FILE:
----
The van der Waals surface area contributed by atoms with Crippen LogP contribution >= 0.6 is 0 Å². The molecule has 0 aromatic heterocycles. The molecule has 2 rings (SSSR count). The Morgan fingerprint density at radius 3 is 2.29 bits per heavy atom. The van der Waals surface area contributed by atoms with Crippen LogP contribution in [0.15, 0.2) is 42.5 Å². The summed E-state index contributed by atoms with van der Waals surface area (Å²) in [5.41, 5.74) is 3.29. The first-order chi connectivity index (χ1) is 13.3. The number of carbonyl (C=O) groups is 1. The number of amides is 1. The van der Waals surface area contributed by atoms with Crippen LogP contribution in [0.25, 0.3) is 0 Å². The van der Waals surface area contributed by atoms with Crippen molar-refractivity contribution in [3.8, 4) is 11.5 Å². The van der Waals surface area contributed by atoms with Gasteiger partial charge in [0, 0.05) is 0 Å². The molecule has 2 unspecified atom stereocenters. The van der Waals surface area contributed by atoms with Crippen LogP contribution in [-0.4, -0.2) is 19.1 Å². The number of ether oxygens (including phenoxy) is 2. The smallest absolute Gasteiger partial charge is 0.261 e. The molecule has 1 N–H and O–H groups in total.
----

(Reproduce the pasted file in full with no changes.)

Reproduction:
The van der Waals surface area contributed by atoms with Crippen LogP contribution >= 0.6 is 0 Å². The molecule has 0 aromatic heterocycles. The molecule has 2 rings (SSSR count). The Morgan fingerprint density at radius 3 is 2.29 bits per heavy atom. The van der Waals surface area contributed by atoms with Crippen LogP contribution in [0.15, 0.2) is 42.5 Å². The summed E-state index contributed by atoms with van der Waals surface area (Å²) in [5.41, 5.74) is 3.29. The first-order chi connectivity index (χ1) is 13.3. The number of carbonyl (C=O) groups is 1. The number of amides is 1. The van der Waals surface area contributed by atoms with Crippen LogP contribution in [0.25, 0.3) is 0 Å². The van der Waals surface area contributed by atoms with Crippen molar-refractivity contribution in [3.8, 4) is 11.5 Å². The van der Waals surface area contributed by atoms with Gasteiger partial charge in [0, 0.05) is 0 Å². The molecule has 2 unspecified atom stereocenters. The van der Waals surface area contributed by atoms with Crippen LogP contribution in [-0.4, -0.2) is 19.1 Å². The number of ether oxygens (including phenoxy) is 2. The smallest absolute Gasteiger partial charge is 0.261 e. The molecule has 1 N–H and O–H groups in total.